A long way from MtLawleyShire #3: Trees

Trees.  Yes I love trees, and this post is full of them, but they are different trees – all West Australian natives, but I can’t name them all.

These first shorts were taken at the Edith Cowan University campus at Joondalup.  It had rained in the morning, and reasonably heavy showers.  The drops were still clinging to some of the needles of the sheoaks growing outside the library (& otherwise, the trees were very difficult to photograph):

 

This is one large tree growing by the access road – there aren’t many large trees on this part of the campus – it was only built a few years ago and I think many of the trees would’ve been cleared.

These trees were in the park area by the lake where we had out picnic.  We sat on rocks, or walked around actually, and most of the trees were paperbarks, but there were a few others: a young peppermint tree and a pale gum:

 

larger and older:

 

One had a family of skinks – there were more than these 2 but the others were camera-shy 🙂

 

Just the beauty and grace of this – against a sky turning blue as the clouds disappear.

 

This one had flowers out of reach:

Now, the untended bush.  It was mostly paperbarks and Banksia, but due to a fire a few years ago, the Banksia forest was thin, most of the trees (shrubs?) obviously young.

First – paperbarks, though obviously, this is a manicured grove 🙂

 

a clutch of wilderness displaying some of the inherent characteristics of the paperbark – chaos and untidiness being the first two I can think of.  Wonderful shapes and shadows, though.

 

 

They look so old:

 

Then we started walking around, hoping to get down to another part of the lake.  On either side we were surrounded by bush – on one side paperbark tangles:

 

 

 

On the other side of the path was a narrow band of Banksia forest & some had flowers high up against the sky.  It was a jungle of thin spindly trunks and striped shadows.  They all looked like the Banksia prionotes, the same as those at the university campus.  They don’t have the same sculptural appearance of the paperbark, but I could imagine, many thousands of years ago, having to be wary of the striped mainland variety of the Tasmanian tiger.  It would’ve moved like a ghost through these:

 

 

  

 

Occasionally, there were other trees amongst the Banksia, some regenerating after fire:

Two groups of ibis flew over us as we walked:

 

and the path walking back to the car gave a different perspective of the trees:

 

There were quite a few dead trees, from previous bushfires.  This one is marked for removal, but there were many of them.  Many fallen as well.  I suppose they are leaving a lot there as quite a few birds use hollows in old trees for nesting, so the more that can remain, the better.  Although it seems full and lush, the bush fringe around the lake is only a 100 meters deep at most, and the birds are dying out because of habitat loss.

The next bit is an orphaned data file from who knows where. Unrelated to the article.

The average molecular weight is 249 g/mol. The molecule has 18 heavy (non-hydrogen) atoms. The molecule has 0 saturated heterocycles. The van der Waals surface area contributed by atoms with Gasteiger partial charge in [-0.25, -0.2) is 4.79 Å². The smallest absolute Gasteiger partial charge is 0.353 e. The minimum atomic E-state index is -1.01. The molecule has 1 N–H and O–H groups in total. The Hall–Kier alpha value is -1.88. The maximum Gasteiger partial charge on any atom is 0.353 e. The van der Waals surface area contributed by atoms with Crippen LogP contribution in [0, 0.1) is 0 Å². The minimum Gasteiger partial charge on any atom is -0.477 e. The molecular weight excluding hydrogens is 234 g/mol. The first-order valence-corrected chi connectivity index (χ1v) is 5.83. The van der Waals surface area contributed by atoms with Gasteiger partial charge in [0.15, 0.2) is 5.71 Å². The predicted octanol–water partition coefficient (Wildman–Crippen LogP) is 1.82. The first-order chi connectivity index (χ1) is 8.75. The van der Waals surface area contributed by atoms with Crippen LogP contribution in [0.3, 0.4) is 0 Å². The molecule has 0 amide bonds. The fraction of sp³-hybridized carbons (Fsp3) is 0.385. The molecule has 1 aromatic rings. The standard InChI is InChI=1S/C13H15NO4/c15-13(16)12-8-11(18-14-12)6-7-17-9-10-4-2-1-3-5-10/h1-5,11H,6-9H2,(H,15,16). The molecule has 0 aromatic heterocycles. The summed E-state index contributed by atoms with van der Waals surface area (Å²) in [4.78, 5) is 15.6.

We drove around to the other side of the lake.  The reed beds here were very deep so we couldn’t get near the lake and otherwise, the grounds were manicured into football ovals.  But there were trees:

huge paperbarks:

 

 

and there were other trees as well, massive great things:

 

 

and this – probably one of my favourite photos of the day:

Next post – what kitty had to say when I got home 🙂

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A long way from Mtlawleyshire #1: Flowers

Today, I went a long way out of MtLawleyShire.  All the way to main campus of Edith Cown University at Joondalup, around 30 minutes north of Perth on the freeway.  I attend the Mt Lawley (& smaller) campus of the university, and have only ever been out here once before, a few years ago.  Joondalup also has a ‘lake’ – even when full it’s barely a metre deep, and at the moment, despite some rain over the last week, it’s far from full.

A friend and I went up to the University, then took a picnic lunch down to the lake, then walked a way around it through paperbark and banksia forests.  There’d been a big fire there a couple of years ago, so it probably wasn’t as thick as it normally would be.  It explains why so many of the banksias were tall and thin rath that old and spread.

I took an awful lot of photos so I’m splitting the post up into #1 Flowers, #2 Lake, #3 Trees.  There might be more, but that’s it for the moment.

First, the flowers.  These are mostly taken in the grounds of the university which has all native species and all Western Australian.  And beautiful.

Grevillea.  These were flowering in the gardens outside the University library.  The yellow-pink ones are absolutely lovely, but I still love the scarlet ones as well.  They, like the banksia, were thick with bees, but even more – these still had water droplets from the morning’s rain.

 

 

 

Banksias. I think they’re Banksia Prionotes. In the next post (or the one after – remember, there are at least 3 posts from my day trip), there are photos of the banksia forest, but the flowers in those aren’t close up.  These were in the gardens of the university.  There’s a bee on the main flower 🙂

 

 

Even when old, when the flower has left nothing but the core, they’re fairly spectactular:

The brilliant soft red of a miniature bottlebrush:

Technically, this is a flower – but of fungus.  It was growing on a stump of a tree on our walk.

Many of the trees were in blossom, but most were out of reach of both me & my little camera.  These were the only 2 I could get, and one of them’s a little fuzzier than it should be 🙂

 

Next post: the lake and after that – trees 🙂